Are Spinsters Making A Comeback?
Following the publication of Kate Bolick's book on the topic, Spinster: Making a Life of One’s Own, a debate of sorts has emerged as to whether the female figure of the "spinster" is making a comeback. After all, the demographics don't lie: more women are staying unmarried and without children than ever before, and these are hallmarks of spinsterhood. But it's not really clear whether the class of "spinster" is growing or just becoming totally irrelevant as the life patterns of American adults change in previously unforeseen ways.
I can certainly understand the urge to take back a formerly derogatory term. We've seen reappropriation happen in the case of "slut," for example. But there are very deep questions about who even counts as a "spinster." Certainly some women depend on and define themselves around relationships with men more than others. You wouldn't necessarily call a 38-year old woman desperate to be married a "spinster," because the term also implies a certain (if odd) self-possession. Spinsters aren't just boy crazy girls gone over the hill.
So, the concept isn't a very meaningful one if it's open to basically every woman — spinsterhood is a specific social niche at least as much as it is a state of mind, and that means other people are also judges of whether you occupy it. Bolick, who has literally written the book on spinsters, does accept this super broad, non-historical definition of "spinster," finally coming to the conclusion that "For the happily coupled […] spinster can be code for remembering to take time out for yourself.” But it does a disservice to the real spinsters to devolve this term into mere self-care, which is a thing everyone should do anyways.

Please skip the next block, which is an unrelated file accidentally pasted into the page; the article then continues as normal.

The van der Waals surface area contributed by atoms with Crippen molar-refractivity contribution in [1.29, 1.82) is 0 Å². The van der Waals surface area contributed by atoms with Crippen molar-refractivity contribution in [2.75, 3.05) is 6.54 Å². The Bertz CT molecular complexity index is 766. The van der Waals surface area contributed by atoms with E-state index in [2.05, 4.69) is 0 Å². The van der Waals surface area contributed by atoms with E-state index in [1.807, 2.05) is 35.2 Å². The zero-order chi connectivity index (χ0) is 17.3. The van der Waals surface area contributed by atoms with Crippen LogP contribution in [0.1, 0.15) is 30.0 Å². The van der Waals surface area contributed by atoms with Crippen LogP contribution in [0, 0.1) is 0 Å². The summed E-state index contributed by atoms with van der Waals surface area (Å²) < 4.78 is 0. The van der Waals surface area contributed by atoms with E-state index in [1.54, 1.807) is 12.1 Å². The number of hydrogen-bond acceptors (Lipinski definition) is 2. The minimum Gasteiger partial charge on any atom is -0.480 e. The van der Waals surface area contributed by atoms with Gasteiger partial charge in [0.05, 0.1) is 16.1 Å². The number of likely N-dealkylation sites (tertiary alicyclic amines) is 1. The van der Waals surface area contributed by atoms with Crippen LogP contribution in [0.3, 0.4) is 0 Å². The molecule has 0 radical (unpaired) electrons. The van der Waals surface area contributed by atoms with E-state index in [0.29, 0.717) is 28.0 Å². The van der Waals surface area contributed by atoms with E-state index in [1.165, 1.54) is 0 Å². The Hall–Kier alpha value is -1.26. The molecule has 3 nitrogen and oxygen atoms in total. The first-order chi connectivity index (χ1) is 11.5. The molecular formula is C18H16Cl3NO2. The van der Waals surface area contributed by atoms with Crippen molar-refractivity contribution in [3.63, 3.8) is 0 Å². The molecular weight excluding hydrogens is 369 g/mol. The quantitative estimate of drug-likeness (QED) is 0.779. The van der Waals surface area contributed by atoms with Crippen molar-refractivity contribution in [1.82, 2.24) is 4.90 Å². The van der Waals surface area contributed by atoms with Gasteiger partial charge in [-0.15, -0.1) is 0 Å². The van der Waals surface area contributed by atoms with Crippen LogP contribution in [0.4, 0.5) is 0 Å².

Regardless of how the word is defined by individual authors, basically everyone still knows that a spinster is a woman past her perceived marriage prime who is, in some sense, a lost cause to the purposes of hearth and home. That's why, for instance, the philanthropic group called the "Spinsters of San Francisco" is tongue-in-cheek: its members must be between the ripe old ages of 21 and 35. Keeping spinsterhood weird also helps to clarify the double standard between long-single women (crazy cat ladies) and long-single men (cool and worldly, as long as they have decent jobs).
The world isn't always kind to single people, but that's exactly why spinsters are a thing. If no one ever judged the fact that a woman is unmarried and without children at a certain age, then there would be nothing especially interesting about the category as such. And if the growing ranks of unmarried and childless women got that way due to serious gender imbalances in the dating market and not totally through their own volition or from their own desires, then maybe we need a new term altogether.
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